March 20 (Bloomberg) -- The Bovespa index sank to a two-week low as Cia. Energetica de Minas Gerais led a plunge by electric power companies on concern the Brazilian utility regulator’s rates review may curb industry profits.
The MSCI Brazil/Utilities index tumbled the most since September in the worst performance among 10 industry groups. Light SA and Centrais Eletricas Brasileiras SA also dropped after Brazil’s electricity regulator Aneel cut the preliminary asset valuation used to estimate rate reviews for Cemig, as Brazil’s second-biggest electricity company by market value is known.
The Bovespa fell 0.6 percent to 56,030.03 at the close of trading in Sao Paulo, the lowest since Mar. 5. Forty-five stocks dropped on the gauge while 20 advanced. The real weakened 0.3 percent to 1.9899 per dollar.
“There’s speculation that the government will keep acting to hold electricity rates as low as possible, and that’s pushing stocks down,” Luis Gustavo Pereira, an analyst at Futura Corretora in Sao Paulo, said in a telephone interview. “And it’s not just about the electric sector. It’s concern that other sectors may be affected by the government’s interventions.”
Analysts at Banco Bradesco SA’s brokerage unit and Banco BTG Pactual SA said in separate research notes that Aneel’s decision signals that the regulator will limit the rates that Cemig can charge. Shares sank 14 percent to 22.20 reais.
Cemig’s forecasts already include the impact of the rate review, according to Luiz Fernando Rolla, the company’s chief financial officer. Rolla called the market’s reaction exaggerated in a teleconference today.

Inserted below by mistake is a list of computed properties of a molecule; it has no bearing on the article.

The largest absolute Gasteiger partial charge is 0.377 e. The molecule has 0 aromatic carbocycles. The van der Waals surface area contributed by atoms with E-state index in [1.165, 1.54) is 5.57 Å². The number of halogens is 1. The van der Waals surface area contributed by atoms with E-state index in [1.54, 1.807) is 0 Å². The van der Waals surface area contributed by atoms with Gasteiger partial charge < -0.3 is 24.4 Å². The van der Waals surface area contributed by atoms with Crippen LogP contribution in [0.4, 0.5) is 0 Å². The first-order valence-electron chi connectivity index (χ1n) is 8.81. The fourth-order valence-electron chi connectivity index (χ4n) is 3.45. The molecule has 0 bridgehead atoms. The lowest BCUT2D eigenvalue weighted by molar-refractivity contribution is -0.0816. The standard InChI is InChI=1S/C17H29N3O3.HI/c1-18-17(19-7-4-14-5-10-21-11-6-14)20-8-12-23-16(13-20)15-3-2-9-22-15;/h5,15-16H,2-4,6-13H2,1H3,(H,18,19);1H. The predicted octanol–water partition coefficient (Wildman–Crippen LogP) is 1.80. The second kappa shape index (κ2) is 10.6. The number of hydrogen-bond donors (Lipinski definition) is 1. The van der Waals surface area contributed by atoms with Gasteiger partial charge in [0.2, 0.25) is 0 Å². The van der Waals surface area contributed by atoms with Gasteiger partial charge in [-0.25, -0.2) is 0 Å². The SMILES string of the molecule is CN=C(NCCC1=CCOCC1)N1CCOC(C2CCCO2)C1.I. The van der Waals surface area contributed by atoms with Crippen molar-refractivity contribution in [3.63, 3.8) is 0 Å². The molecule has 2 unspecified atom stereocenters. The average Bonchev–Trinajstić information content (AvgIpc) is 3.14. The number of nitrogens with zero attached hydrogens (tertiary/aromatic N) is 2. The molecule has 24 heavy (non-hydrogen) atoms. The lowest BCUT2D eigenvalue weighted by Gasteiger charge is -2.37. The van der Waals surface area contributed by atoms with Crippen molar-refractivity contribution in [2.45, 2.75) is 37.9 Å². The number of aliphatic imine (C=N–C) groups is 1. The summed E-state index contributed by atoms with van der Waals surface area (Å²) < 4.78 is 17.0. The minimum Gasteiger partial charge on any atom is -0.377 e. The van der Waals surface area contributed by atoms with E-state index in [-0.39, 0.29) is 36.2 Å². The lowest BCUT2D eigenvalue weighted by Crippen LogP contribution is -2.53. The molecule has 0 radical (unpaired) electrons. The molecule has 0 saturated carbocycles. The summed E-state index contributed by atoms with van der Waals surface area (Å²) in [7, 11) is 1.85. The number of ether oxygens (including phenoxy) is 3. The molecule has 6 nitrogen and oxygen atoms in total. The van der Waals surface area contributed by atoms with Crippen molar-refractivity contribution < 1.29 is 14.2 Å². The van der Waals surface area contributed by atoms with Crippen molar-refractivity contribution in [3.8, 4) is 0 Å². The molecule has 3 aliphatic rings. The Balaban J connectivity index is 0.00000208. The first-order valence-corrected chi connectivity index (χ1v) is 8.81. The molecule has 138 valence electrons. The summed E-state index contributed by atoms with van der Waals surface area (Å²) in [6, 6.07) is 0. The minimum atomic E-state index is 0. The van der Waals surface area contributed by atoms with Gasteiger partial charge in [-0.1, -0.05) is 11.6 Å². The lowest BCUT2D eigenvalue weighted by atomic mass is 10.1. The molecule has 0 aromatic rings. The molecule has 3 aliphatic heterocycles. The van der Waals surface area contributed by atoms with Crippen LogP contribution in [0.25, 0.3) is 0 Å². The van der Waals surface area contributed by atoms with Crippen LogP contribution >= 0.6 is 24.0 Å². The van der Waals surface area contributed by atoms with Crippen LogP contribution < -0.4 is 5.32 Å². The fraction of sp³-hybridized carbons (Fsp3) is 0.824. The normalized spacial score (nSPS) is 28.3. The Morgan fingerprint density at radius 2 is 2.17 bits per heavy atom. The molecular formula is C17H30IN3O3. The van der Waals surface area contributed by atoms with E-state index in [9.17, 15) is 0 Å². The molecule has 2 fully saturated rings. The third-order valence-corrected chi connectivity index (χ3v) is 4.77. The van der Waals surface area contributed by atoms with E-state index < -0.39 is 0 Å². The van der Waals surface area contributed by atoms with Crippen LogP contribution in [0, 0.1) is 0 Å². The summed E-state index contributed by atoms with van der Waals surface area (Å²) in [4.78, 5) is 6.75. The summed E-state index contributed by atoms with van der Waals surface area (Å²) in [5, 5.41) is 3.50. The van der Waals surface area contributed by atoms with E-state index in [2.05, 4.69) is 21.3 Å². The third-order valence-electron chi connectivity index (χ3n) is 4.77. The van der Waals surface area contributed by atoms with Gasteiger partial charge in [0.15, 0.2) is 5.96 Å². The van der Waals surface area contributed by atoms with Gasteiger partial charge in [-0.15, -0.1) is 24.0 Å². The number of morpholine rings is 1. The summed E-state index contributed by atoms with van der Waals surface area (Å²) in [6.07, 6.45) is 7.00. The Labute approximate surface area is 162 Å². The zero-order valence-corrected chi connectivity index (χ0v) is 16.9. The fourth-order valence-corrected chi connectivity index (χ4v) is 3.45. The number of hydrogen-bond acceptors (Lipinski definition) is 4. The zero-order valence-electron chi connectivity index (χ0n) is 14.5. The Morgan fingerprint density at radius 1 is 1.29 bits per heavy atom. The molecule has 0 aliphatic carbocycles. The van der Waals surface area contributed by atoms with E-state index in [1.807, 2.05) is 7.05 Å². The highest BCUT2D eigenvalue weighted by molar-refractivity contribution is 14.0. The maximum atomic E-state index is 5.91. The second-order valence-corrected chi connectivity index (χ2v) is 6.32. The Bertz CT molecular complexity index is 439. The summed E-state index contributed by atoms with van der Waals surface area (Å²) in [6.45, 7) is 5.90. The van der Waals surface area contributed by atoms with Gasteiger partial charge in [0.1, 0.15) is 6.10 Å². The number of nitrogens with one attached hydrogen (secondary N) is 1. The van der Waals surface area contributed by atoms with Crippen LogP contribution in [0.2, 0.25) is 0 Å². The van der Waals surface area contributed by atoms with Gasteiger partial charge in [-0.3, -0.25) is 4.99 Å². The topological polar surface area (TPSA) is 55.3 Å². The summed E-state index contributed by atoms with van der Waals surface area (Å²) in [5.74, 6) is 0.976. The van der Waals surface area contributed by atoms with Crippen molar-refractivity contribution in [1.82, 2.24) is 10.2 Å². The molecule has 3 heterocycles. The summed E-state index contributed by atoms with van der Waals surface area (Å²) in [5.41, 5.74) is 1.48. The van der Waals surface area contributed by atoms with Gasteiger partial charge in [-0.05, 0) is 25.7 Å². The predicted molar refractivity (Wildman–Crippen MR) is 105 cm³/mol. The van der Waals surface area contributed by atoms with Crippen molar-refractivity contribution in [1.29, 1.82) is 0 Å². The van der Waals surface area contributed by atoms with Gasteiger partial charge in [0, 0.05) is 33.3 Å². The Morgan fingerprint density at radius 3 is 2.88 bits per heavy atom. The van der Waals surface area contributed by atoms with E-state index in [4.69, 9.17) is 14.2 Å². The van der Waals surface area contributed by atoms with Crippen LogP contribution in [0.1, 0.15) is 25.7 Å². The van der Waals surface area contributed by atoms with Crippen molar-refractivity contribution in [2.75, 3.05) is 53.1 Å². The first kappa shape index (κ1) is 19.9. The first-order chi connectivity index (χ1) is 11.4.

Light dropped 6.2 percent to 19.05 reais. Eletrobras, as Centrais Eletricas is called, lost 4.3 percent to 11.48 reais. Eletropaulo Metropolitana SA, the Brazilian unit of AES Corp., fell 4.2 percent to a record-low 10.60 reais.
While government intervention in the economy has driven some investors away from Brazilian stocks, domestic consumption will probably boost the recovery, which should be positive for the Bovespa, said Armando Senra, head of the Latin America and Iberia region at BlackRock Inc. Gross domestic product expansion slowed to 0.9 percent in 2012 from 2.8 percent in 2011, data compiled by Bloomberg show.
“We continue to be very positive about long term prospects for Brazil,” Senra said in an interview with Bloomberg Television today.
Oil company OGX Petroleo & Gas Participacoes SA added 4.4 percent to 2.62 reais, following commodities higher. Mining company Vale SA added 2 percent to 33.05 reais as Australia, the world’s biggest iron-ore exporter, raised its price estimate for the steelmaking ingredient this year to $119 from $106 in December, according to a report today from the Bureau of Resources and Energy Economics.
Vale is pricing in long term iron-ore price at $80 a ton, Bank of America Corp.’s analysts including Felipe Hirai wrote in a note to clients today. Ore delivered at the Tianjin port in China fell 30 cents to $134.10 a ton, according to prices compiled by The Steel Index Ltd.
The Bovespa has retreated 12 percent from this year’s high on Jan. 3 amid concern accelerating inflation may curb Brazil’s economic recovery and the government’s interventionist policies will hurt profits in industries including utilities and energy. The MSCI BRIC Index of shares in Brazil, Russia, India and China has slid 5.9 percent over the same period.
Brazil’s benchmark equity gauge trades at 11.4 times analysts’ earnings estimates for the next four quarters, compared with 10.7 for the MSCI Emerging Markets Index of 21 developing nations’ equities, data compiled by Bloomberg show.
Trading volume for stocks in Sao Paulo was 7.82 billion reais today, data compiled by Bloomberg show. That compares with a daily average of 7.67 billion reais this year through March 18, according to data compiled by the exchange.
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